Sell-side analysts in general have a distinct growth-stock style bias, according to research by Chicago Investment Analytics Inc.
Analysts appear to rate the attractiveness of stocks "from the same perspective as a growth-oriented manager," the research found.
"Analysts' top picks typically have high future growth expectations and recent price momentum," it says, which might describe a growth style. "Analysts don't appear to be particularly price sensitive or risk adverse," which might characterize a value style. "Analysts are trend followers, not contrarians."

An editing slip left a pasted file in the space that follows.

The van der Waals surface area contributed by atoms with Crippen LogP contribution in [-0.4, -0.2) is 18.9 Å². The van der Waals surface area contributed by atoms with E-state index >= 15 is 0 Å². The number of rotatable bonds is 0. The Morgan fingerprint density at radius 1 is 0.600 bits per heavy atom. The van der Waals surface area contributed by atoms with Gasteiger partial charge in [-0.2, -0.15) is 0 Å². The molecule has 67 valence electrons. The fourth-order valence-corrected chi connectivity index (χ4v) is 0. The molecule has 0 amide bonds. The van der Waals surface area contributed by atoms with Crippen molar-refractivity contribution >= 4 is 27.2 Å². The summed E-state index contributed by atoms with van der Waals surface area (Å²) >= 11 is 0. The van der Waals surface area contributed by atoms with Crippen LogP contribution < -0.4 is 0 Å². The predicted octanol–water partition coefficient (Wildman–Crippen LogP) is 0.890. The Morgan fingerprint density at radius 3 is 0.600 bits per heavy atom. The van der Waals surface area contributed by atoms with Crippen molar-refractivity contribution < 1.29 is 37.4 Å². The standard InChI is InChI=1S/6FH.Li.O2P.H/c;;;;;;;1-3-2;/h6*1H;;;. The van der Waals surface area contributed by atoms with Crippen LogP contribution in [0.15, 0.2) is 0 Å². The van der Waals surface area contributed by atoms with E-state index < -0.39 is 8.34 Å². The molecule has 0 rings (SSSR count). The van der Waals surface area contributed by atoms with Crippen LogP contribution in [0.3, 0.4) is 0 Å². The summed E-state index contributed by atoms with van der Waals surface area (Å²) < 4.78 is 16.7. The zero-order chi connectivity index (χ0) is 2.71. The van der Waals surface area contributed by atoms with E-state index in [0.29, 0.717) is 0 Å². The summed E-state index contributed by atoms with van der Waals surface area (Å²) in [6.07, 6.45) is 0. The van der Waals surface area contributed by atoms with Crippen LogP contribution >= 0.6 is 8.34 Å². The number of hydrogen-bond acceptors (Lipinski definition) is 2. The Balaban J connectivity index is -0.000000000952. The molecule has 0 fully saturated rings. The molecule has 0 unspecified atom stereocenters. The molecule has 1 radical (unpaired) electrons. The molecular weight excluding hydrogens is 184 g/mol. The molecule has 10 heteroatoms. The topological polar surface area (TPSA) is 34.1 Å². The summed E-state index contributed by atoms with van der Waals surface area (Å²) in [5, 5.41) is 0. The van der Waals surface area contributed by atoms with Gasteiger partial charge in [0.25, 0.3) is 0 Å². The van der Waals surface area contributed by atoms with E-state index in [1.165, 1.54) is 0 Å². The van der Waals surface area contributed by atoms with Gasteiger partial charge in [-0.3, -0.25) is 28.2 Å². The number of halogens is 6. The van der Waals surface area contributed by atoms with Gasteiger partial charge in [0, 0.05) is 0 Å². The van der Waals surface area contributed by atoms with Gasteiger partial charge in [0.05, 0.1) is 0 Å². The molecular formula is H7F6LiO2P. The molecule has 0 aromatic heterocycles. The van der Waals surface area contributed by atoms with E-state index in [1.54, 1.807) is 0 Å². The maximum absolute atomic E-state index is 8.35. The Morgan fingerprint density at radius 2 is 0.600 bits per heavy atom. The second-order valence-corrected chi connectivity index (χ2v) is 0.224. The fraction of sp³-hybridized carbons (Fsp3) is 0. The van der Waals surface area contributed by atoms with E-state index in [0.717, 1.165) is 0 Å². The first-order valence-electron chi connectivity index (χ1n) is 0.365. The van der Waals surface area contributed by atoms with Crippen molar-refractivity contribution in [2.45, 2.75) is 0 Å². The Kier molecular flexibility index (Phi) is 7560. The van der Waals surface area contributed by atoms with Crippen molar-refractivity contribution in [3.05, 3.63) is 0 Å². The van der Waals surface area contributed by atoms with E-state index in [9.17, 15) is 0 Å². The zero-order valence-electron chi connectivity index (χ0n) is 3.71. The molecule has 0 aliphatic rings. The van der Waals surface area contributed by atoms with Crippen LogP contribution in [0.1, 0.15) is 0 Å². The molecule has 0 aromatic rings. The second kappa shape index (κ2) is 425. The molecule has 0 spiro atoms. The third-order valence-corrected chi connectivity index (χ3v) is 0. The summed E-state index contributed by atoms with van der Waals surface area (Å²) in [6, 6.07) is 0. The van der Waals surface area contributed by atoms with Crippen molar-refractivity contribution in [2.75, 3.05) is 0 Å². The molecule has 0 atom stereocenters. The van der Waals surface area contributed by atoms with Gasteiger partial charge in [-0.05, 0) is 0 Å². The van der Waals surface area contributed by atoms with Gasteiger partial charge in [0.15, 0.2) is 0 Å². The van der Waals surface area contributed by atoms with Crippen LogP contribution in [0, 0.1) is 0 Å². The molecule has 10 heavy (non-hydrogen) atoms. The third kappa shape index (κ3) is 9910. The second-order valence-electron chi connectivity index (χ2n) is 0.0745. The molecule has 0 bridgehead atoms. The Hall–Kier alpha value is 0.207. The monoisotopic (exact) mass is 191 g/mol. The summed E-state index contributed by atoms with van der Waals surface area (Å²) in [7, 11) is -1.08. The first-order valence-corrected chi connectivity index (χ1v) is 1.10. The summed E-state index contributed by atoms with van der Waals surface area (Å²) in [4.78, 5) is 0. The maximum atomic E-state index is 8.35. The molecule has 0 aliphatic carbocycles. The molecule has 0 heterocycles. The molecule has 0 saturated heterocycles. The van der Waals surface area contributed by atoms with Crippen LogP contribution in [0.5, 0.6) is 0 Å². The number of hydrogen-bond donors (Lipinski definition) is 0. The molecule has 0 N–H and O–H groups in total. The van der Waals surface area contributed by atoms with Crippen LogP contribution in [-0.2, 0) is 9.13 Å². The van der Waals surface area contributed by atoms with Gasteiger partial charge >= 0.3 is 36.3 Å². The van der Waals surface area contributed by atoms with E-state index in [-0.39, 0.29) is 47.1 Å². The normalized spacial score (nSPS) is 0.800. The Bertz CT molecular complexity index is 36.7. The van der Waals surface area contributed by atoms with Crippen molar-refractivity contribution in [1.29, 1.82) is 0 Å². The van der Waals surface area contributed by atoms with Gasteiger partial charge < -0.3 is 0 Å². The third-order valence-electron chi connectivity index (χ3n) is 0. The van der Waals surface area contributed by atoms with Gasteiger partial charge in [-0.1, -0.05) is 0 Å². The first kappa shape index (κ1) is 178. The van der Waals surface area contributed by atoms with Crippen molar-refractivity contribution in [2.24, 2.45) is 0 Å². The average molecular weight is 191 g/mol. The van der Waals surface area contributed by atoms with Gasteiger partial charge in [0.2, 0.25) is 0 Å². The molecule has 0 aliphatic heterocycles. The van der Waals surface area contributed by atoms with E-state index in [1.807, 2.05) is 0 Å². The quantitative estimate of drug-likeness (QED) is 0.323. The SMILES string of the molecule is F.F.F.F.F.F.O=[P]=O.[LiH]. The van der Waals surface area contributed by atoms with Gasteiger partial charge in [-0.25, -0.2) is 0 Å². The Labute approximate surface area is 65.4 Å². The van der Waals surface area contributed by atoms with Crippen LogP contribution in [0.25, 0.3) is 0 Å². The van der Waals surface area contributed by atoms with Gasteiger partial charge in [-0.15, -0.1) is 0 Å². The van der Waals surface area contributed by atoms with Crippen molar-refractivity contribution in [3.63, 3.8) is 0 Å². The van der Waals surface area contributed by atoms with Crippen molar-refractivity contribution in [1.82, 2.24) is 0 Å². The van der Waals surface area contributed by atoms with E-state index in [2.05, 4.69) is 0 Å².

The research suggests analysts like growth stocks because it's "much easier for institutional salesmen to get portfolio managers excited about a high growth opportunity (e.g., the next Microsoft) than some depressed value stock," or "contrarian turnaround situation."
Also, analysts like growth stocks for another reason "more subtle," because "high growth companies are better prospects for investment banking services. Companies don't generally hire investment bankers who are panning their stock."
"The growth-oriented style of sell-side analysts tends to make their recommendations more appropriate for growth managers than value managers," the study concludes.
The distinct growth style of analysts is a "hidden form of bias that could cause problems" for portfolio managers who want to make sure they understand how analysts evaluate stocks.